Chelsea Manning, Iraq whistleblower and transgender woman, released from prison

UPDATE 2 — 5/18, 2:08 p.m. EDT: 29-year-old Chelsea Manning tweeted a picture of herself for the first time since being freed from Fort Leavenworth Wednesday:


UPDATE — 1:01 p.m. EDT: Upon release from military prison in Kansas Wednesday morning, Chelsea Manning tweeted the following:

“I’m figuring things out right now — which is exciting, awkward, fun, and all new for me,” she said in a statement

Manning said in January after she was granted clemency by then-President Obama that she plans to move back to Maryland following her release.


Chelsea Manning, the Army analyst who leaked hundreds of thousands of classified documents pertaining to U.S. involvement in Iraq to WikiLeaks in 2010, was released from prison Wednesday morning.

Manning was sentenced to 35-years at the Fort Leavenworth military prison in Kansas in 2013 and had served nearly seven years when President Obama commuted her sentence in the remaining days of his presidency in January 2017.

Manning has been a contentious figure in U.S. politics not only for her role in exposing war crimes committed by the American government, including the murder of two Reuters journalists, but also for the treatment she received as a transgender woman in a men’s military prison. Manning made multiple attempts on her own life as a result of her treatment at the Fort Leavenworth prison — the first after she was denied medical care for her gender dysphoria.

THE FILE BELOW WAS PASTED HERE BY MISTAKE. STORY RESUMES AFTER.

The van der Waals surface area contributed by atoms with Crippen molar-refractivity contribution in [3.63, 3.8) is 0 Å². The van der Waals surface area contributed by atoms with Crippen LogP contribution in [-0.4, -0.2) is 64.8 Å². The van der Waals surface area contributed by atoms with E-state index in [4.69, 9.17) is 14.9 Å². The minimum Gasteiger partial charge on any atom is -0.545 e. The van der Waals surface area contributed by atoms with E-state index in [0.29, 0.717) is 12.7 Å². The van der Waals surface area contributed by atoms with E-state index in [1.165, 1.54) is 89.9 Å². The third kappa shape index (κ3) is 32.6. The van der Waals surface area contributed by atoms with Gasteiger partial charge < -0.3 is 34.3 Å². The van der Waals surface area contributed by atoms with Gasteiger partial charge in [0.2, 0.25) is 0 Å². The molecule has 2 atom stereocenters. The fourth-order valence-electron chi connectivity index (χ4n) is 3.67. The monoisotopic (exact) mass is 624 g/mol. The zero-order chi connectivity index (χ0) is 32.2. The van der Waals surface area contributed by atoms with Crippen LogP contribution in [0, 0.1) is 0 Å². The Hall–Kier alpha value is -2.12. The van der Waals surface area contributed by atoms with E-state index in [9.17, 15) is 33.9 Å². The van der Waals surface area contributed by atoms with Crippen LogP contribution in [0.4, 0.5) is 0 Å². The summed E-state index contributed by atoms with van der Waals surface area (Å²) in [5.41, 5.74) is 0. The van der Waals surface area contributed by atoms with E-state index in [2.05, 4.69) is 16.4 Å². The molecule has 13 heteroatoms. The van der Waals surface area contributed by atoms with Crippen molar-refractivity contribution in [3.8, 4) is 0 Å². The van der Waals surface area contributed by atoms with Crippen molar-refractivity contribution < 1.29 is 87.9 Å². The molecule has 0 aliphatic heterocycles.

In his last address to the White House press pool on Jan. 19, President Obama offered an explanation for his decision to grant relief to Manning.

“Chelsea Manning has served a tough prison sentence,” he said. “Given she went to trial, that Due Process was carried out, that she took responsibility for her crime, that the sentence that she received was very disproportionate relative to what other leakers had received, and that she had served a significant amount of time, that it made sense to commute, and not pardon, her sentence. And I feel very comfortable that justice has been served.”

As far as life after prison for Manning, Chase Strangio, one of her ACLU attorneys and fellow advocate of transgender rights indicated that, “she is eager to grow her hair, express her gender and negotiate decisions on her own terms.”

While Manning has been set free from prison, she still seeks to have the conviction against her overturned. Since President Obama only handed down a commutation and not a full presidential pardon, she will still be considered guilty under the purview of the Uniform Code of Military Justice.

According to Manning’s military counsel, David Coombs, since her conviction stands, she will still be under the jurisdiction of the U.S. military. The implications could impact Manning’s conduct as she returns to civilian life, including any potential writing or speaking engagements she may pursue.


[CNN] [New York Times] [WikiLeaks] [The Guardian] [NBC News] [PBS/YouTube]